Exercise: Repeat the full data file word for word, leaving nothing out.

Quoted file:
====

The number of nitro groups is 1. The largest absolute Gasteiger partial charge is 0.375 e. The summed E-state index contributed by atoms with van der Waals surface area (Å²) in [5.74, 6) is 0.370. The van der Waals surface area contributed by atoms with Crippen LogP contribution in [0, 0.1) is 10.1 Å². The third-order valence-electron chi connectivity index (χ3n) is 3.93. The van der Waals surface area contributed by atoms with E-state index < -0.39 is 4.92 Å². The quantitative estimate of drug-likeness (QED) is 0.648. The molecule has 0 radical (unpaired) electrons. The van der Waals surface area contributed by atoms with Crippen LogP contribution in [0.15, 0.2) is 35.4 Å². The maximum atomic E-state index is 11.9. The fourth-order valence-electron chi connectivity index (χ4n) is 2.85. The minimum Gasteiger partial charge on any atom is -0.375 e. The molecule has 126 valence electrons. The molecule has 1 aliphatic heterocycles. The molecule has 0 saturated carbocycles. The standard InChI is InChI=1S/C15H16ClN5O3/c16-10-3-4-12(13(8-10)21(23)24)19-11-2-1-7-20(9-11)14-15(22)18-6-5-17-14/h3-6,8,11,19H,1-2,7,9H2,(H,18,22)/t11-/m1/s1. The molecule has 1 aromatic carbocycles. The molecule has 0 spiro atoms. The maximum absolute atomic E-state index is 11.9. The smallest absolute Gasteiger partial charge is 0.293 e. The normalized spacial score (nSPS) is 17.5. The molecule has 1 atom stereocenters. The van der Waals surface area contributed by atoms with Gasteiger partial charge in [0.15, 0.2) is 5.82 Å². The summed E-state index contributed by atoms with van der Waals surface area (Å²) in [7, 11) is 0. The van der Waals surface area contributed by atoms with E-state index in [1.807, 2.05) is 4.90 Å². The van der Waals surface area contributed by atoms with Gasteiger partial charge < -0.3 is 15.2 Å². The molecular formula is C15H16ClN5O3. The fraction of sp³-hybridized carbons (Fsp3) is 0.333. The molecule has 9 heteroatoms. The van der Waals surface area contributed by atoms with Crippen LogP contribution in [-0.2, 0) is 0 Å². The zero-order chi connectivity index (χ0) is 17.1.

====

The number of nitro groups is 1. The largest absolute Gasteiger partial charge is 0.375 e. The summed E-state index contributed by atoms with van der Waals surface area (Å²) in [5.74, 6) is 0.370. The van der Waals surface area contributed by atoms with Crippen LogP contribution in [0, 0.1) is 10.1 Å². The third-order valence-electron chi connectivity index (χ3n) is 3.93. The van der Waals surface area contributed by atoms with E-state index < -0.39 is 4.92 Å². The quantitative estimate of drug-likeness (QED) is 0.648. The molecule has 0 radical (unpaired) electrons. The van der Waals surface area contributed by atoms with Crippen LogP contribution in [0.15, 0.2) is 35.4 Å². The maximum atomic E-state index is 11.9. The fourth-order valence-electron chi connectivity index (χ4n) is 2.85. The minimum Gasteiger partial charge on any atom is -0.375 e. The molecule has 126 valence electrons. The molecule has 1 aliphatic heterocycles. The molecule has 0 saturated carbocycles. The standard InChI is InChI=1S/C15H16ClN5O3/c16-10-3-4-12(13(8-10)21(23)24)19-11-2-1-7-20(9-11)14-15(22)18-6-5-17-14/h3-6,8,11,19H,1-2,7,9H2,(H,18,22)/t11-/m1/s1. The molecule has 1 aromatic carbocycles. The molecule has 0 spiro atoms. The maximum absolute atomic E-state index is 11.9. The smallest absolute Gasteiger partial charge is 0.293 e. The normalized spacial score (nSPS) is 17.5. The molecule has 1 atom stereocenters. The van der Waals surface area contributed by atoms with Gasteiger partial charge in [0.15, 0.2) is 5.82 Å². The summed E-state index contributed by atoms with van der Waals surface area (Å²) in [7, 11) is 0. The van der Waals surface area contributed by atoms with E-state index in [1.807, 2.05) is 4.90 Å². The van der Waals surface area contributed by atoms with Gasteiger partial charge < -0.3 is 15.2 Å². The molecular formula is C15H16ClN5O3. The fraction of sp³-hybridized carbons (Fsp3) is 0.333. The molecule has 9 heteroatoms. The van der Waals surface area contributed by atoms with Crippen LogP contribution in [-0.2, 0) is 0 Å². The zero-order chi connectivity index (χ0) is 17.1.